Hong Taiji died suddenly in September 1643. As the Jurchens had traditionally “elected” their leader through a council of nobles, the Qing state did not have a clear succession system. The leading contenders for power were Hong Taiji’s oldest son Hooge and Hong Taiji’s half brother Dorgon. A compromise installed Hong Taiji’s five-year-old son, Fulin, as the Shunzhi Emperor, with Dorgon. Nurhavi’s fourteenth son. as regent and de facto leader of the Manchu nation; he was already a prince of the Qing Dynasty..
Image source: Wikimedia commons
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Image source: Wikimedia commons
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The Kangxi Emperor (reigned 1662–1722), sixty-one years, the longest of any Chinese emperor. Kangxi’s reign is also celebrated as the beginning of an era known as the “High Qing”, during which the dynasty reached the zenith of its social, economic and military power. Kangxi’s long reign started when he was eight years old upon the untimely demise of his father. To prevent a repeat of Dorgon’s dictatorial monopolizing of power during the regency, the Shunzhi Emperor, on his deathbed, hastily appointed four senior cabinet ministers to govern on behalf of his young son. The four ministers – Sonin, Ebilun, Suksaha, and Oboi – were chosen for their long service, but also to counteract each other’s influences.
Camp of the Manchu army in Khalkha in 1688. A fragment of a scroll painting depicting the Emperor’s encampment on the Kherlen river en route to attack the Dzungar Khan, Galdan Boshugtu, painted in 1696.
Image source: Wikimedia commons
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Image source: visual-arts-cork.com
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Hanging scroll portraits of the Yongzheng Emperor enjoying himself during the lunar month (one of a set of twelve), by anonymous court artists. Yongzheng period (1723-35). It is colour on silk, and on show at the Palace Museum, Beijing.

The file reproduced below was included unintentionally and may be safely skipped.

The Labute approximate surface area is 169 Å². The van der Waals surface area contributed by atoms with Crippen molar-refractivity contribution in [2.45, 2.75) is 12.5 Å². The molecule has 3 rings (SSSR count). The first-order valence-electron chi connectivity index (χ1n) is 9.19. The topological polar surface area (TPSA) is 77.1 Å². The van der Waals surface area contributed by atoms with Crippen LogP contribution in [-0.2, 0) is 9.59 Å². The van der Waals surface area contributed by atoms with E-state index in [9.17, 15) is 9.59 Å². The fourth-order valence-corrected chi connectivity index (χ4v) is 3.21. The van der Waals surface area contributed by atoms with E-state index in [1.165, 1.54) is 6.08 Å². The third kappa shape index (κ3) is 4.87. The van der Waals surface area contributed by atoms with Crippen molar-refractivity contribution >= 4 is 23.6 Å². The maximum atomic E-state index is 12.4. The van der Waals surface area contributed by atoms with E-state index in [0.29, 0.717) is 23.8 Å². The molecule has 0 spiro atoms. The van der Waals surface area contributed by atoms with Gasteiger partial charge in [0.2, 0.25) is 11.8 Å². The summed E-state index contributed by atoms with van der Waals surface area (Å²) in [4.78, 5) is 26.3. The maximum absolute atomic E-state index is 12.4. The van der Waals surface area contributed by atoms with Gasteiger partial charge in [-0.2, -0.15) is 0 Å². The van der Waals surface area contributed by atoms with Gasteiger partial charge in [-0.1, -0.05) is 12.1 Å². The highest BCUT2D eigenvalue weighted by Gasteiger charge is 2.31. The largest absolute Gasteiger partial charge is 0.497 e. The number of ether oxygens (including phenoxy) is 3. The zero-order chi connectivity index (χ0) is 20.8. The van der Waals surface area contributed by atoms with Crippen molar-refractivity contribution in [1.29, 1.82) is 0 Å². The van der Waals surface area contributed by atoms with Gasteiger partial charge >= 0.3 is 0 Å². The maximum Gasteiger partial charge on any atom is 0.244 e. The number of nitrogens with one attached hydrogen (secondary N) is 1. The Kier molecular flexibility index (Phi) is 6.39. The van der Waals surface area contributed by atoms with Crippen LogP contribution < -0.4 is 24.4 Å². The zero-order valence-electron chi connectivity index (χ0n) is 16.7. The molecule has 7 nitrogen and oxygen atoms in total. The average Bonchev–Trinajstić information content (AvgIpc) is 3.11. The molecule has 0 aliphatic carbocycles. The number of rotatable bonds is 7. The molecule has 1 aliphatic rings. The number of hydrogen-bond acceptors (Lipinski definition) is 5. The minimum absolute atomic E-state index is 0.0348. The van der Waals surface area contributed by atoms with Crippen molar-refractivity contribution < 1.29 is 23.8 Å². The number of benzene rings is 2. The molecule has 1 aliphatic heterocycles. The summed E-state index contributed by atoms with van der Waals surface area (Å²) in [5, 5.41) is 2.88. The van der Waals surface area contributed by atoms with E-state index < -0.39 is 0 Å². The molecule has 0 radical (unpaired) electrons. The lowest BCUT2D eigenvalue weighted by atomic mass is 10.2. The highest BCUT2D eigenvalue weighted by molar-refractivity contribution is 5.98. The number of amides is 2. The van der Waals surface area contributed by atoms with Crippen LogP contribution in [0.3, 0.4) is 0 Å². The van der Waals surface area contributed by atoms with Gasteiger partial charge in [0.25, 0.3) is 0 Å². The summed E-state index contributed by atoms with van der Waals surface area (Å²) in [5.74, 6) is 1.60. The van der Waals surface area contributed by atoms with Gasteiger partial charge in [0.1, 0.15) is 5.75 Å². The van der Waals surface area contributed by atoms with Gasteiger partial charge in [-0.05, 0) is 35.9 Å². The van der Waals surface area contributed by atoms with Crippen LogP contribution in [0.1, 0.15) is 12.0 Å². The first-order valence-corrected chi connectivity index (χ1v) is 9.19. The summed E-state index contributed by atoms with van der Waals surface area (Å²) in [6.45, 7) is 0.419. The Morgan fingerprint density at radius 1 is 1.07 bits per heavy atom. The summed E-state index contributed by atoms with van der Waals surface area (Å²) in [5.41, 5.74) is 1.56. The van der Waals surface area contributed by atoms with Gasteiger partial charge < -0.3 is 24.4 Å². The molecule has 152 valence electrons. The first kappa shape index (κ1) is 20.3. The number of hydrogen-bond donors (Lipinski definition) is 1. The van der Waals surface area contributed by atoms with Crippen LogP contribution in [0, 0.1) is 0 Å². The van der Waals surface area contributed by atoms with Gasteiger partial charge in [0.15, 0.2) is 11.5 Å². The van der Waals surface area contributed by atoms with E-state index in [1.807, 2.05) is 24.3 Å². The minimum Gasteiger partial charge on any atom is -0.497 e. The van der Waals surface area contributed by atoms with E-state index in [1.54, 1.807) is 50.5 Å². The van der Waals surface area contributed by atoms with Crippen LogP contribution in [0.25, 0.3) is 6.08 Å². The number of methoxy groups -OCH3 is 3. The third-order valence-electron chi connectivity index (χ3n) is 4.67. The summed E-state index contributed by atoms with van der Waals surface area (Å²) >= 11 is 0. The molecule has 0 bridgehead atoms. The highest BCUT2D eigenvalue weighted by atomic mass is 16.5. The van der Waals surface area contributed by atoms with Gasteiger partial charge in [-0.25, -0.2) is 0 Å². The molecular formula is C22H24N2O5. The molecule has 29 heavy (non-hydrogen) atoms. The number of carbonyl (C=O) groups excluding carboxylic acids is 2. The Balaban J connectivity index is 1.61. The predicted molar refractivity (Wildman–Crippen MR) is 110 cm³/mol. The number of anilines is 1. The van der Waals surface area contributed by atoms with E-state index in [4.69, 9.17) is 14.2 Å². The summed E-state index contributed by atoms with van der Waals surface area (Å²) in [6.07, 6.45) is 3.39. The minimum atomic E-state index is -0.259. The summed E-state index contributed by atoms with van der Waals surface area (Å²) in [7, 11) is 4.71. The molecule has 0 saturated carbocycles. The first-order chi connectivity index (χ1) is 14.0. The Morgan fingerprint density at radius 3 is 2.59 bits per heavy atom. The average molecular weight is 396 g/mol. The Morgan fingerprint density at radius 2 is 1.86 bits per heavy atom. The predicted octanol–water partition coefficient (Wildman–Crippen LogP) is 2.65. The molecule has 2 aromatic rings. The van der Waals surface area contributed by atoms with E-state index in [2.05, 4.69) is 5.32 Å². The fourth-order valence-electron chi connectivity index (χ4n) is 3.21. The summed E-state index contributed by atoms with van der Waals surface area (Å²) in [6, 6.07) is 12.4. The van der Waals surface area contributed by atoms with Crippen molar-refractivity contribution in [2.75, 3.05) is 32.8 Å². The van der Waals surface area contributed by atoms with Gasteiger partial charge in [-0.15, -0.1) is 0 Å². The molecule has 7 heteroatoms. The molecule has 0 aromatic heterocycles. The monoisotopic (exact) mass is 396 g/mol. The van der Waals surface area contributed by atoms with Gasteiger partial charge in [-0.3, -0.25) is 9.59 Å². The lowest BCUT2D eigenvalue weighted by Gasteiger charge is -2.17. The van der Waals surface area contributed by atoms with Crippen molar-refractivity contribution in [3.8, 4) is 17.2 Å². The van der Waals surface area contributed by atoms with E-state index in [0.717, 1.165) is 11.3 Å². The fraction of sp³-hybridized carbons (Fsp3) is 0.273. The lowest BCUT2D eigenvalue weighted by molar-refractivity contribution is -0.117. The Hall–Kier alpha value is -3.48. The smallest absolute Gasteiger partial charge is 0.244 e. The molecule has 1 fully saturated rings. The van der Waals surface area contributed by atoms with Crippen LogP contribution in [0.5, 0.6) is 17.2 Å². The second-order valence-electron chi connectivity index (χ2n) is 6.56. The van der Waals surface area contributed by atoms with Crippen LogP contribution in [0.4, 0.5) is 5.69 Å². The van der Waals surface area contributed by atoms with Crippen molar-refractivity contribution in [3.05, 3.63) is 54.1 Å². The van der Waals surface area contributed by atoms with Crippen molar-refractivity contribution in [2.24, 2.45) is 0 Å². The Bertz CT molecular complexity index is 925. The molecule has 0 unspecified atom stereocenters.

The Qianlong Emperor was the fifth Emperor of the Qing dynasty, and the fourth Qing emperor to rule over China proper. Born named Hongli he reigned from 11 October 1735 to 8 February 1796. In 1796, he abdicated in favour of his son, the Jiaqing Emperor, in order not to reign for longer than his grandfather, the Kangxi Emperor, who had ruled for 61 years.
Image source: Wikimedia commons
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Image source: Wikimedia commons
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The sixth of twelve scrolls, depicting the 1751 Emperor’s inspection tour of southern China. This scroll produced by Xu Yang shows the Emperor entering the city of Suzhou and taking control of the Grand Canal.
Pine, Plum and Cranes, 1759, by Shen Quan (1682–1760). Hanging scroll, ink and colour on silk. The Palace Museum, Beijing
Image source: Wikimedia commons
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Image source: Wikimedia commons
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Prosperous Suizhou, showing commerce on the water. Painted by Xu Yang in 1759.

Image source: Wikimedia commons
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View of the Canton River, showing the foreign-powers Thirteen Factories in the background, 1850–1855.

Image source: Wikimedia commons
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The Taiping Rebellion, also known as the Taiping Civil War or the Taiping Revolution, was a massive rebellion or civil war that was waged in China from 1850 to 1864, between the established Qing dynasty and the theocratic Taiping Heavenly Kingdom – though following the fall of Nanjing the last rebel army was not wiped out until 1871.
Tse Tsan-tai, painted this ‘The Situation in the Far East’ 1872-1939. It depicted the western powers encroaching upon China at the end of the nineteenth century in a symbolic form.